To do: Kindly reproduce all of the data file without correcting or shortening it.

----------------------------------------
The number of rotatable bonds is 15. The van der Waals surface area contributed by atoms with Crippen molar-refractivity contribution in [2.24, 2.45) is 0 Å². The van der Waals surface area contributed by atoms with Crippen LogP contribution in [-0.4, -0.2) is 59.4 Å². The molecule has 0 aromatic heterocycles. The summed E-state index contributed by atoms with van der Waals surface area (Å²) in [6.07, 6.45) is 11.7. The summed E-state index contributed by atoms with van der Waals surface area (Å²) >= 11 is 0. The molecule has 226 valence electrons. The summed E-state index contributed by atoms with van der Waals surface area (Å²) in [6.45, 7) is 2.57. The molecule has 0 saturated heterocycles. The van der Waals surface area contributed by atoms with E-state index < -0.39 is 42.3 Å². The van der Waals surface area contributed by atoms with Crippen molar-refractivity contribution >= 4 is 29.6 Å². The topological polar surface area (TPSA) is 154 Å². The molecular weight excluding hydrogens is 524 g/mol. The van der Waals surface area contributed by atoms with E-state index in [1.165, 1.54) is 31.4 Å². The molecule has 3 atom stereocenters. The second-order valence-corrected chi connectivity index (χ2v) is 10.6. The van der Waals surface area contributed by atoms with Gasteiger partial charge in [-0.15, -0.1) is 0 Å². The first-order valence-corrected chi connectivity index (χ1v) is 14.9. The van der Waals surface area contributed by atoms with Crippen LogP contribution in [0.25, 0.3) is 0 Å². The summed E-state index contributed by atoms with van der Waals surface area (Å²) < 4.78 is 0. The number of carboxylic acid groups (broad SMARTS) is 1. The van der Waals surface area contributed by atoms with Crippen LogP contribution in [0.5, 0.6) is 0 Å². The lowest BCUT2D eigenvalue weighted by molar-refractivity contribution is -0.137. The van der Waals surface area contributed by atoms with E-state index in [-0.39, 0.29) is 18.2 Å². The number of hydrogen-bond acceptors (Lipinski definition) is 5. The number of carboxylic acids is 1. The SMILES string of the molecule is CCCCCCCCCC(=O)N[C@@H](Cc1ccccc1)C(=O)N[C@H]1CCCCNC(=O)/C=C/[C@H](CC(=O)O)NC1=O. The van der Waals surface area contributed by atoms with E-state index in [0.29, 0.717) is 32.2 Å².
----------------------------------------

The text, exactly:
The number of rotatable bonds is 15. The van der Waals surface area contributed by atoms with Crippen molar-refractivity contribution in [2.24, 2.45) is 0 Å². The van der Waals surface area contributed by atoms with Crippen LogP contribution in [-0.4, -0.2) is 59.4 Å². The molecule has 0 aromatic heterocycles. The summed E-state index contributed by atoms with van der Waals surface area (Å²) in [6.07, 6.45) is 11.7. The summed E-state index contributed by atoms with van der Waals surface area (Å²) >= 11 is 0. The molecule has 226 valence electrons. The summed E-state index contributed by atoms with van der Waals surface area (Å²) in [6.45, 7) is 2.57. The molecule has 0 saturated heterocycles. The van der Waals surface area contributed by atoms with E-state index < -0.39 is 42.3 Å². The van der Waals surface area contributed by atoms with Crippen molar-refractivity contribution >= 4 is 29.6 Å². The topological polar surface area (TPSA) is 154 Å². The molecular weight excluding hydrogens is 524 g/mol. The van der Waals surface area contributed by atoms with E-state index in [1.165, 1.54) is 31.4 Å². The molecule has 3 atom stereocenters. The second-order valence-corrected chi connectivity index (χ2v) is 10.6. The van der Waals surface area contributed by atoms with Gasteiger partial charge in [-0.15, -0.1) is 0 Å². The first-order valence-corrected chi connectivity index (χ1v) is 14.9. The van der Waals surface area contributed by atoms with Crippen LogP contribution in [0.25, 0.3) is 0 Å². The summed E-state index contributed by atoms with van der Waals surface area (Å²) < 4.78 is 0. The number of carboxylic acid groups (broad SMARTS) is 1. The van der Waals surface area contributed by atoms with Crippen LogP contribution in [0.5, 0.6) is 0 Å². The lowest BCUT2D eigenvalue weighted by molar-refractivity contribution is -0.137. The van der Waals surface area contributed by atoms with E-state index in [-0.39, 0.29) is 18.2 Å². The number of hydrogen-bond acceptors (Lipinski definition) is 5. The number of carboxylic acids is 1. The SMILES string of the molecule is CCCCCCCCCC(=O)N[C@@H](Cc1ccccc1)C(=O)N[C@H]1CCCCNC(=O)/C=C/[C@H](CC(=O)O)NC1=O. The van der Waals surface area contributed by atoms with E-state index in [0.29, 0.717) is 32.2 Å².